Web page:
A student writing their exams shares similarities with an athlete competing on match day. Both require the ability to perform under pressure, and turning months, if not years, of hard work into a one-off performance. Both can make people nervous.
It is interesting to consider that the techniques used by students to manage nerves, can also be used by athletes. The context and situation may be different, but the strategies implemented to manage their emotions can be the same.
Here we look at 5 techniques that either students can use before an exam, or an athlete can use before a match, in order to manage their nerves:
1. Self Talk
How you talk to yourself can have a huge impact on how you think, feel and perform. For example, asking yourself questions instead of saying statements (‘Will I do well?’ v ‘I will do well) has been found to help improve insight. It is thought that asking yourself questions is an effective technique when adopting new behaviours or when in unfamiliar situations. These sort of questions are especially helpful when developing metacognitive skills (a skill that we recommend all athletes develop and one that has also been proven to help disadvantaged students).
As well as asking yourself questions, research has found that telling yourself what to do can help athletes improve attention and perform better under pressure. For students, this technique can help improve their self-control, as well as their ability to plan and prepare effectively. This can include ‘what do I need to do now?’, ‘what has worked well in the past?’ and ‘am I on the right track?’
2. Picture perfect
Picturing yourself performing an upcoming task really well has been found to increase confidence. Spending just 15 minutes (which when you think about it, is just 1% of a day) imagining yourself successfully completing a task can help reduce any potential nerves. However, be careful. Too much time spent visualising can quickly translate into too much time procrastinating. This blog looked at 7 ways to avoid procrastination. If you have already done the hard work, spending a few minutes picturing it going well should ensure you get all the psychological benefits, without any of the negative consequences of daydreaming the day away.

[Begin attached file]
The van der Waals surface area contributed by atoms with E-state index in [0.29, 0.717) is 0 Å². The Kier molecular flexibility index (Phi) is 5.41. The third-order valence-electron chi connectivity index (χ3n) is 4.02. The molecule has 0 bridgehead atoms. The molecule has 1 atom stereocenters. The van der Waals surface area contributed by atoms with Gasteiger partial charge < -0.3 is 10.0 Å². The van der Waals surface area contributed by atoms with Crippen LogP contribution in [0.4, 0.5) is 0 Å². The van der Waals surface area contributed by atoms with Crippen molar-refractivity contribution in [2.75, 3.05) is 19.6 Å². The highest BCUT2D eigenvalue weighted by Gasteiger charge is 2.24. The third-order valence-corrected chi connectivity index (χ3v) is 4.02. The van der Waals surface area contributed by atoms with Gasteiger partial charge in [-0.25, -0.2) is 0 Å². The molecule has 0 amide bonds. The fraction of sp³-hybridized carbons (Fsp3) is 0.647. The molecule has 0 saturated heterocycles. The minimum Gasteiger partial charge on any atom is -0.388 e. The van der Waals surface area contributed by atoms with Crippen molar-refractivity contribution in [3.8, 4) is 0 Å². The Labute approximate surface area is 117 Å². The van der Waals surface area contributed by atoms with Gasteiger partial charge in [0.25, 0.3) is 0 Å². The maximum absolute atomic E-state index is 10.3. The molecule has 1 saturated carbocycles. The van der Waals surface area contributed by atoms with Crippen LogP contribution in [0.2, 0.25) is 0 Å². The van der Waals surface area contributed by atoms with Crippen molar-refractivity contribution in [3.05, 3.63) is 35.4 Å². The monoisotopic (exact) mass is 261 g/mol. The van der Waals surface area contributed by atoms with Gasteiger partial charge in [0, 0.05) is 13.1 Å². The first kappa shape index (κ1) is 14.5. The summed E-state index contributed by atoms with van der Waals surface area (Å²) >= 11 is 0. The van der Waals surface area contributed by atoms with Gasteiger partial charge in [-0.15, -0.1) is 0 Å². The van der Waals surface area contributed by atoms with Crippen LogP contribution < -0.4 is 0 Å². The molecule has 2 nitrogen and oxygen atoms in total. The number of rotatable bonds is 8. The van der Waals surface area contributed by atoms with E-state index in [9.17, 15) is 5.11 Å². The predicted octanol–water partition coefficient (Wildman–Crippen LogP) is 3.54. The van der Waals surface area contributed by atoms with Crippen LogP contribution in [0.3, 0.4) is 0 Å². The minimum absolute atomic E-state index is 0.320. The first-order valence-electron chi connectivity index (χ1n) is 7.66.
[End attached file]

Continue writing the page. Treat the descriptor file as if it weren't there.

3. Face your fears head on
Psychologists state that there are three type of coping strategies. Avoidance, Emotional and Problem Focused. Let’s say your car has run out of petrol. You could decide to never drive again (avoidance), or convince yourself that not being able to drive anywhere isn’t that bad (emotion focused) or you could go to the petrol station and fill up your tank (problem focused coping).
The issue is that avoidant coping may offer short term relief, and emotional coping may make you feel a bit better, but problem-focused coping is the only option that addresses the problem head on. If you are nervous about an exam or a football match, then do something about it. Getting better at something is one of the most effective ways at improving your confidence. This will therefore help reduce your nerves about it.
How do you see an upcoming event; as a challenge or a threat? You are more likely to view an event as a threat if you a) focus on what it is you stand to lose, b) feel the situation demands too much from you and c) worry about looking bad. On the flipside, if you focus on what it is you stand to gain, feel you have the resources and skills necessary to meet the task and focus on mastery, then you are more likely to view the event as an opportunity. This differentiation can have a significant impact on how you think, feel and perform. There is some exciting research emanating from psychologists at Staffordshire University on this. You can read about their work here,, and is something some of our future blogs are going to look at in more detail.
5. Know that everyone gets nervous
The ‘Spotlight Effect’ describes how people tend to overestimate how much attention other people are paying them. You feel like all eyes are on you. This was demonstrated in a study that had students wear an embarrassing t-shirt to a lecture (for the record, the t-shirt that was chosen was one that just had Barry Manilow’s face on it). The participants predicted that 50% of the other students would notice the t-shirt. In reality, less than 25% did.
A similar situation applies to nerves. It is easy to think that you are the only one who gets nervous. That these feelings are unique to you. That everyone is always calm and confident and they are judging you for being nervous. This could not be further from the truth. Every athlete gets nervous at some stage. Every student has moments of self-doubt. Remind yourself that these feelings are normal. They are natural. And they happen to everyone else as well.
For even more info take a look at our page Best Ways to Revise, where you’ll find links to blogs and research.